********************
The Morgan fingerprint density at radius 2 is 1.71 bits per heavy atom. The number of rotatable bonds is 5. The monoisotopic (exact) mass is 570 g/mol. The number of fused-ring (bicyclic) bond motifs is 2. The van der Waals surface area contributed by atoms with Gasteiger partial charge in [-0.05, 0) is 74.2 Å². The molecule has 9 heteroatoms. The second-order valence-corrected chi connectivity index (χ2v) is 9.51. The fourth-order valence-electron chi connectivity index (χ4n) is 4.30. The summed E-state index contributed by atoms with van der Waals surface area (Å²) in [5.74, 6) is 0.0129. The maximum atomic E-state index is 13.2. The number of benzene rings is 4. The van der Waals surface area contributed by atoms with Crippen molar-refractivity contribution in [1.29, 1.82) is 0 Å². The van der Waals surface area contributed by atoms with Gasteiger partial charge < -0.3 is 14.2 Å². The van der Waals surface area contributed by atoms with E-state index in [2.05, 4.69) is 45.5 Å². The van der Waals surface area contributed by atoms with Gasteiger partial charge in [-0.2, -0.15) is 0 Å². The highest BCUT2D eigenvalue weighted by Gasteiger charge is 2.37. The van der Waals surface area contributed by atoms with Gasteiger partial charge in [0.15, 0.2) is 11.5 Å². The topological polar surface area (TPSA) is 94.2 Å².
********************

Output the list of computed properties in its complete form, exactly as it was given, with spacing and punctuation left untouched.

The Morgan fingerprint density at radius 2 is 1.71 bits per heavy atom. The number of rotatable bonds is 5. The monoisotopic (exact) mass is 570 g/mol. The number of fused-ring (bicyclic) bond motifs is 2. The van der Waals surface area contributed by atoms with Gasteiger partial charge in [-0.05, 0) is 74.2 Å². The molecule has 9 heteroatoms. The second-order valence-corrected chi connectivity index (χ2v) is 9.51. The fourth-order valence-electron chi connectivity index (χ4n) is 4.30. The summed E-state index contributed by atoms with van der Waals surface area (Å²) in [5.74, 6) is 0.0129. The maximum atomic E-state index is 13.2. The number of benzene rings is 4. The van der Waals surface area contributed by atoms with Crippen molar-refractivity contribution in [1.29, 1.82) is 0 Å². The van der Waals surface area contributed by atoms with Gasteiger partial charge < -0.3 is 14.2 Å². The van der Waals surface area contributed by atoms with E-state index in [2.05, 4.69) is 45.5 Å². The van der Waals surface area contributed by atoms with Gasteiger partial charge in [-0.2, -0.15) is 0 Å². The highest BCUT2D eigenvalue weighted by Gasteiger charge is 2.37. The van der Waals surface area contributed by atoms with Gasteiger partial charge in [0.15, 0.2) is 11.5 Å². The topological polar surface area (TPSA) is 94.2 Å².